If somebody who’s not actually our accountant gave us that advice, she might (if she were good at grammar) phrase it in the subjunctive mood: If I were your accountant, I would strongly advise you to increase your quarterly withholding amount to avoid facing a serious cash shortage at tax payment time.
You can see the difference easily enough, I’m sure, but I highlighted the unusual verb forms that put the sentence into subjunctive mood. We use subjunctive mood to state something that’s fictional or hypothetical. The problem—the Weasel element—arises when we use it to state something that shouldn’t be hypothetical at all. If we use subjunctive to communicate something that should be a direct statement of fact or opinion, we create confusion.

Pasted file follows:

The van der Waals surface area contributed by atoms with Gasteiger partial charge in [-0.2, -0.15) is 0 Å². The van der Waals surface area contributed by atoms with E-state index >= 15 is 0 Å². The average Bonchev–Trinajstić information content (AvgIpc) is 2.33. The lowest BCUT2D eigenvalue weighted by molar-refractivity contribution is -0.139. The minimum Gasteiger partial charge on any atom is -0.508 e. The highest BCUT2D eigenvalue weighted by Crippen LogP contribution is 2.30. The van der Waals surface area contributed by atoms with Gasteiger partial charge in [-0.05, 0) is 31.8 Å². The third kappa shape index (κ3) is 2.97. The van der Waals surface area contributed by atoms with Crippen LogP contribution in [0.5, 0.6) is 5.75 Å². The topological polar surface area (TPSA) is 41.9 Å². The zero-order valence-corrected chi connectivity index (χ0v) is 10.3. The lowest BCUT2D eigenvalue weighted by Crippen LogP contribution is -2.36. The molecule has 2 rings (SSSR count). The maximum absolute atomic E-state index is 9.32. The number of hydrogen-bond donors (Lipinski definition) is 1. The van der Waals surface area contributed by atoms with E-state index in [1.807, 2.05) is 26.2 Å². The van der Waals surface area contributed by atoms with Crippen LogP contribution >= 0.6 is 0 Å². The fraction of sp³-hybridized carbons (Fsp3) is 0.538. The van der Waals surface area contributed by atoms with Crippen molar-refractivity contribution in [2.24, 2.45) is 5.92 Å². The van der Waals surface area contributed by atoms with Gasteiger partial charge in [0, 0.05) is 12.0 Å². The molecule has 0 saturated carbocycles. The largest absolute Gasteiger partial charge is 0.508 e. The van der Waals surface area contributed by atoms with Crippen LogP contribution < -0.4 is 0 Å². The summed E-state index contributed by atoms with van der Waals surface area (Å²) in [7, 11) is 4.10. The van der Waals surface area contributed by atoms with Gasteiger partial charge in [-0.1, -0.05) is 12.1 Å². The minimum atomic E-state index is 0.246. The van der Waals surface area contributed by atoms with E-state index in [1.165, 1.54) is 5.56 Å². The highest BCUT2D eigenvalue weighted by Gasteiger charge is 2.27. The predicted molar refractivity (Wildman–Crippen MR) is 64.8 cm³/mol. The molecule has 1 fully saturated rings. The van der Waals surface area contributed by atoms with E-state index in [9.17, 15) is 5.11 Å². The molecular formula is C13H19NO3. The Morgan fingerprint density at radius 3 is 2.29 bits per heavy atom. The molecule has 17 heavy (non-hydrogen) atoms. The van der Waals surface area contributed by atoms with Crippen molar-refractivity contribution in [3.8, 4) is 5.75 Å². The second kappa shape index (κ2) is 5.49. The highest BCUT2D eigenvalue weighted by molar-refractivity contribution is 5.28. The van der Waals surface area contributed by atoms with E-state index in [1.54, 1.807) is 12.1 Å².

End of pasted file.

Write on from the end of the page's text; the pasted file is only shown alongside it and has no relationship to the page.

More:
Some of the ugliest, most notorious examples of Weasel emerge when a public figure has to apologize for bad behavior. President Richard M. Nixon demonstrated his mastery of Weasel when he resigned the presidency in disgrace. As he left office he said, “I regret deeply any injuries that may have been done in the course of the events that led to this decision. I would say only that if some of my judgments were wrong, and some were wrong, they were made in what I believed at the time to be the best interest of the nation.”